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Veggies,veggies,veggies...

Mooresville, NC(Zone 7b)

Hi all and thank you for all of your support for us newbies! And Shoe...he's awesome! He has a great answer for everything!
But now I want to pose this question to all and see what it will bring. I feel like I've gotten a late start on my seeds and my plantings outside...I've been fervently working on my soil. And since I wanted to start growing this season, I needed to do something rather quickly to 'condition' my soil. So, I thought I would do the 'lasagna gardening', cover it in plastic to bake, then til the soil into the existing soil and/or what it's become of it since the onset of my excellent lasagna. What are your thoughts on this? Think it will work? My tilling date is aimed for April 15th and planting that week. I should be finished with my layers of lasagna by this weekend, giving it 5 weeks to bake. Here is what I've added so far and what I plan on adding. If you think this will work, maybe with additional ingredients or other 'techniques'..please advise!
What's on there now:
layer of cardboard
layer of newspaper (6-8 sheets)
about a 6 inch layer of leaves, pine needles, grass clippings (all of which are from last fall which are already decomposing)

What I will be adding by the weekend:
layer of coffee grounds
another layer of newspaper (6-8 sheets)
layer of love
sprinkling of egg shells
layer of Espoma Organic Garden Manure
layer of Espoma Green Sand (Potash)

When I till on April 15, I will also incorporate Espoma Garden Tone (Organic Veggie Food), which has all 15 essential nutrients.
So what do you think my fellow freaks of nature?
Thanks so much...Pinger
And remember...Take time to 'moil in the soil' but make time to 'frolic in the fescue'...

Efland, NC(Zone 7a)

Pinger, you're making my head swell (but thanks for the compliment).

I'm sure others will come along with their input. I haven't done any lasagna beds but your amendments certainly won't hurt, just be careful to not over-do. (Instructions should be on your bags regarding how much to use.)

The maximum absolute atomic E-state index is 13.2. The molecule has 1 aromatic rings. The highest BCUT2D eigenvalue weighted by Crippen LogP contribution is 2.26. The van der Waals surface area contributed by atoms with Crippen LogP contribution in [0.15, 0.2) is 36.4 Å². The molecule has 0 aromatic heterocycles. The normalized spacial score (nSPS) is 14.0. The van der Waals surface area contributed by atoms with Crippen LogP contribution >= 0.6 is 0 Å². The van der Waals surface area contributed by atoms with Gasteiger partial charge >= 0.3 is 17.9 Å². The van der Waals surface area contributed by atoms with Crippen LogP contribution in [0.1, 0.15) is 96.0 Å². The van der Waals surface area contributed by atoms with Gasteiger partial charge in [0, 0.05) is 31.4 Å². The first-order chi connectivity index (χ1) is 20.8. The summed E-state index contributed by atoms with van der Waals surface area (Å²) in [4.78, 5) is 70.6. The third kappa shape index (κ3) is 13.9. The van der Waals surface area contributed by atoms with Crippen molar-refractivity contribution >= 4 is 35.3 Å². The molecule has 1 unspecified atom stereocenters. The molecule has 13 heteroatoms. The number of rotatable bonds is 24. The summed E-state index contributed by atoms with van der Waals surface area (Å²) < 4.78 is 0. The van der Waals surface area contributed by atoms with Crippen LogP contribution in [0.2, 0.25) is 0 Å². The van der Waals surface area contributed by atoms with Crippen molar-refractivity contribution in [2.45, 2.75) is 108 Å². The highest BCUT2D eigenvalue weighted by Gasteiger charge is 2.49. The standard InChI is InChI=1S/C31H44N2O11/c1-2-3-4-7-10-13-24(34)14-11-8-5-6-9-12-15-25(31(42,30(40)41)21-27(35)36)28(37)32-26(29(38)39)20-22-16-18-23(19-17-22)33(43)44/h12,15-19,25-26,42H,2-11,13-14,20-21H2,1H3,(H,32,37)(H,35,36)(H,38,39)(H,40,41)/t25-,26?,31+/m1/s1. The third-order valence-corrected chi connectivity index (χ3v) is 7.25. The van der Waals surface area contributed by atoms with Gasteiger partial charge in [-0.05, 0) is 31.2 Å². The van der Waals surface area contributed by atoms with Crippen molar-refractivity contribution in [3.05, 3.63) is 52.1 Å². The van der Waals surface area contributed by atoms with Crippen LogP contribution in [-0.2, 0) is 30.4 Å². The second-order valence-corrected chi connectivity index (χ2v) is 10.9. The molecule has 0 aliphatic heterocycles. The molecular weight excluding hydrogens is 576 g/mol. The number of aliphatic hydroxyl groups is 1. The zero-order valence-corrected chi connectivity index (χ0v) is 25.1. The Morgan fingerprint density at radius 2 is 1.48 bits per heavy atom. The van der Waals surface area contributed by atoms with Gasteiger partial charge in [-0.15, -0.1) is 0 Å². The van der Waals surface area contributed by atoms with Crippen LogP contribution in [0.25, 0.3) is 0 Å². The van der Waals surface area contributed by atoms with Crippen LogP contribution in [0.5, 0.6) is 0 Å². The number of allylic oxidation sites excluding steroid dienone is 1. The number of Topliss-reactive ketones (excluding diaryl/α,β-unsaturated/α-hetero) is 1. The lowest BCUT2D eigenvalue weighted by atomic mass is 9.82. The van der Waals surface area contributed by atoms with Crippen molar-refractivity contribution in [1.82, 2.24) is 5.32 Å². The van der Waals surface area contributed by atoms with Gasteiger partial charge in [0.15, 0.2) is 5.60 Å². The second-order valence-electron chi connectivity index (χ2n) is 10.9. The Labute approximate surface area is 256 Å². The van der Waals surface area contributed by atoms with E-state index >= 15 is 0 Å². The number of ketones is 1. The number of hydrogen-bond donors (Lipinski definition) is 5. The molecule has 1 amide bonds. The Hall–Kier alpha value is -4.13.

By the way, is it recommended in you Lasagna book to till in all this stuff, or do you build the beds and just plant directly into them as is (which is what I thought that particular technique was)?

Anyone else out there doing/making Lasagna beds?

Shoe

Mooresville, NC(Zone 7b)

I don't have a lasagna book...just been searching the web for ideas.
I know that the "typical" lasagna bed, you do not til and sow directly into but I didn't think it would hurt to mix it in with some of the clay/sand soil below. This way, the roots won't slam into a brick wall...???
Pinger

Coaling, AL(Zone 7b)

Pinger, I am doing lasagna beds for the first time this year. I started mine about a month ago, and it is amazing how quickly things break down at the bottom of the pile. I don't have mine covered to "bake" but I do add a couple of layers of coffee grounds, paper, thatched grass clippings and/or leaves every weekend to try to keep the process going. I also water every time I add -- moisture is helpful in the decomposition process. Mine are all in raised beds so I won't be tilling into the soil, but I think that it couldn't hurt to do that -- it is basically like tilling compost into the existing soil, which is something I do every spring before planting my vegetable garden.

My purpose for lasagna gardening these new beds was basically to experiment with the process and to avoid buying a few yards of soil... good luck with your lasagna.

Elizabeth

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